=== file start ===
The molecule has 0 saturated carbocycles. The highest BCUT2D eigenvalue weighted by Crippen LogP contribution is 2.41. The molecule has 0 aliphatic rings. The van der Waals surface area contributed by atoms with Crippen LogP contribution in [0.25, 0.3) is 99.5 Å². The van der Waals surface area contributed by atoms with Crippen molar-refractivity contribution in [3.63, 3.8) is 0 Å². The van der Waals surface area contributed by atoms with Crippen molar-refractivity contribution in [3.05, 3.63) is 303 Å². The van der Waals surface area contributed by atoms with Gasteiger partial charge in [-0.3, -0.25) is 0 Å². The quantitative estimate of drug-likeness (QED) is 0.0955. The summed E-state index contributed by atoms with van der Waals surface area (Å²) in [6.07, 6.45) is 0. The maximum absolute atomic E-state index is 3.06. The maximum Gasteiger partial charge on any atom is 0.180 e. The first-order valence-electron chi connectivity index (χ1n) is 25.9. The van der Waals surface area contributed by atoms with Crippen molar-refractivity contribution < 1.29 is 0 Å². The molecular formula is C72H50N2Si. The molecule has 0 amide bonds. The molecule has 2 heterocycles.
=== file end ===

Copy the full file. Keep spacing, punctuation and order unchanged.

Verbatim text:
The molecule has 0 saturated carbocycles. The highest BCUT2D eigenvalue weighted by Crippen LogP contribution is 2.41. The molecule has 0 aliphatic rings. The van der Waals surface area contributed by atoms with Crippen LogP contribution in [0.25, 0.3) is 99.5 Å². The van der Waals surface area contributed by atoms with Crippen molar-refractivity contribution in [3.63, 3.8) is 0 Å². The van der Waals surface area contributed by atoms with Crippen molar-refractivity contribution in [3.05, 3.63) is 303 Å². The van der Waals surface area contributed by atoms with Gasteiger partial charge in [-0.3, -0.25) is 0 Å². The quantitative estimate of drug-likeness (QED) is 0.0955. The summed E-state index contributed by atoms with van der Waals surface area (Å²) in [6.07, 6.45) is 0. The maximum absolute atomic E-state index is 3.06. The maximum Gasteiger partial charge on any atom is 0.180 e. The first-order valence-electron chi connectivity index (χ1n) is 25.9. The van der Waals surface area contributed by atoms with Crippen molar-refractivity contribution < 1.29 is 0 Å². The molecular formula is C72H50N2Si. The molecule has 0 amide bonds. The molecule has 2 heterocycles.